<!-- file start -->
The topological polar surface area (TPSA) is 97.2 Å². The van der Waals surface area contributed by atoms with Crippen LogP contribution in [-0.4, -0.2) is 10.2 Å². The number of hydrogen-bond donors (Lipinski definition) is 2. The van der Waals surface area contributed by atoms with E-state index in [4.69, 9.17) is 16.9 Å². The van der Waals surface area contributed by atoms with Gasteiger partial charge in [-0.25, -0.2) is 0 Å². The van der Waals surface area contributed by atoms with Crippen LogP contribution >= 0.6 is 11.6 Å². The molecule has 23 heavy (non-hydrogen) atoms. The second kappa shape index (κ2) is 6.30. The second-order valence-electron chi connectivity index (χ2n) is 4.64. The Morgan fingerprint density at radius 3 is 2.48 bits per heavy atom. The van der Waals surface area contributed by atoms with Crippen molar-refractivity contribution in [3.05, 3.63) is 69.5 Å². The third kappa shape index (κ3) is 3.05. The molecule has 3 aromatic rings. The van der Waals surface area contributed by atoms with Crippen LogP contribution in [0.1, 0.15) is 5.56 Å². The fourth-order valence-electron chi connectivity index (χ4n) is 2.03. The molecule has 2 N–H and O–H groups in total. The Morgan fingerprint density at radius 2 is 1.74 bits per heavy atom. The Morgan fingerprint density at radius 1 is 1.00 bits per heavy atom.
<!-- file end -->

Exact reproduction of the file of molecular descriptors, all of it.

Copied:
The topological polar surface area (TPSA) is 97.2 Å². The van der Waals surface area contributed by atoms with Crippen LogP contribution in [-0.4, -0.2) is 10.2 Å². The number of hydrogen-bond donors (Lipinski definition) is 2. The van der Waals surface area contributed by atoms with E-state index in [4.69, 9.17) is 16.9 Å². The van der Waals surface area contributed by atoms with Gasteiger partial charge in [-0.25, -0.2) is 0 Å². The van der Waals surface area contributed by atoms with Crippen LogP contribution >= 0.6 is 11.6 Å². The molecule has 23 heavy (non-hydrogen) atoms. The second kappa shape index (κ2) is 6.30. The second-order valence-electron chi connectivity index (χ2n) is 4.64. The Morgan fingerprint density at radius 3 is 2.48 bits per heavy atom. The van der Waals surface area contributed by atoms with Crippen molar-refractivity contribution in [3.05, 3.63) is 69.5 Å². The third kappa shape index (κ3) is 3.05. The molecule has 3 aromatic rings. The van der Waals surface area contributed by atoms with Crippen LogP contribution in [0.1, 0.15) is 5.56 Å². The fourth-order valence-electron chi connectivity index (χ4n) is 2.03. The molecule has 2 N–H and O–H groups in total. The Morgan fingerprint density at radius 2 is 1.74 bits per heavy atom. The Morgan fingerprint density at radius 1 is 1.00 bits per heavy atom.